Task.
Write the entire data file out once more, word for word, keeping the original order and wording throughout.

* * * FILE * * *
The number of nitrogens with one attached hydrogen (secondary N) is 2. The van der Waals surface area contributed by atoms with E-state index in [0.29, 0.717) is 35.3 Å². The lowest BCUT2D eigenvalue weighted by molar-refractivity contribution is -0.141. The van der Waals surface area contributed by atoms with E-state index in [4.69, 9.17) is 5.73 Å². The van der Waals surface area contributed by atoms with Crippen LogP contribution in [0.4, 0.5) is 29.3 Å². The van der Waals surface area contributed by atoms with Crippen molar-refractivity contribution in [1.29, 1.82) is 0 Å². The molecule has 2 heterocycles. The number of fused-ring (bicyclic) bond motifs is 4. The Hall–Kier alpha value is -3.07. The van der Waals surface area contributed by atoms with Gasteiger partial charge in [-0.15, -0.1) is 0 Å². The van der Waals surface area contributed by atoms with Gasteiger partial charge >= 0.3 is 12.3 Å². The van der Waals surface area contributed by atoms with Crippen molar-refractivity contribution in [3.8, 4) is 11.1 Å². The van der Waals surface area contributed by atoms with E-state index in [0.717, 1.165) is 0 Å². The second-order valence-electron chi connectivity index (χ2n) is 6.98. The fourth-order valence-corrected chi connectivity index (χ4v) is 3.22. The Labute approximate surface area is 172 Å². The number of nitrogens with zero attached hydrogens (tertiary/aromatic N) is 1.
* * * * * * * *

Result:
The number of nitrogens with one attached hydrogen (secondary N) is 2. The van der Waals surface area contributed by atoms with E-state index in [0.29, 0.717) is 35.3 Å². The lowest BCUT2D eigenvalue weighted by molar-refractivity contribution is -0.141. The van der Waals surface area contributed by atoms with E-state index in [4.69, 9.17) is 5.73 Å². The van der Waals surface area contributed by atoms with Crippen LogP contribution in [0.4, 0.5) is 29.3 Å². The van der Waals surface area contributed by atoms with Crippen molar-refractivity contribution in [1.29, 1.82) is 0 Å². The molecule has 2 heterocycles. The number of fused-ring (bicyclic) bond motifs is 4. The Hall–Kier alpha value is -3.07. The van der Waals surface area contributed by atoms with Gasteiger partial charge in [-0.15, -0.1) is 0 Å². The van der Waals surface area contributed by atoms with Gasteiger partial charge >= 0.3 is 12.3 Å². The van der Waals surface area contributed by atoms with Crippen molar-refractivity contribution in [3.8, 4) is 11.1 Å². The van der Waals surface area contributed by atoms with E-state index in [0.717, 1.165) is 0 Å². The second-order valence-electron chi connectivity index (χ2n) is 6.98. The fourth-order valence-corrected chi connectivity index (χ4v) is 3.22. The Labute approximate surface area is 172 Å². The number of nitrogens with zero attached hydrogens (tertiary/aromatic N) is 1.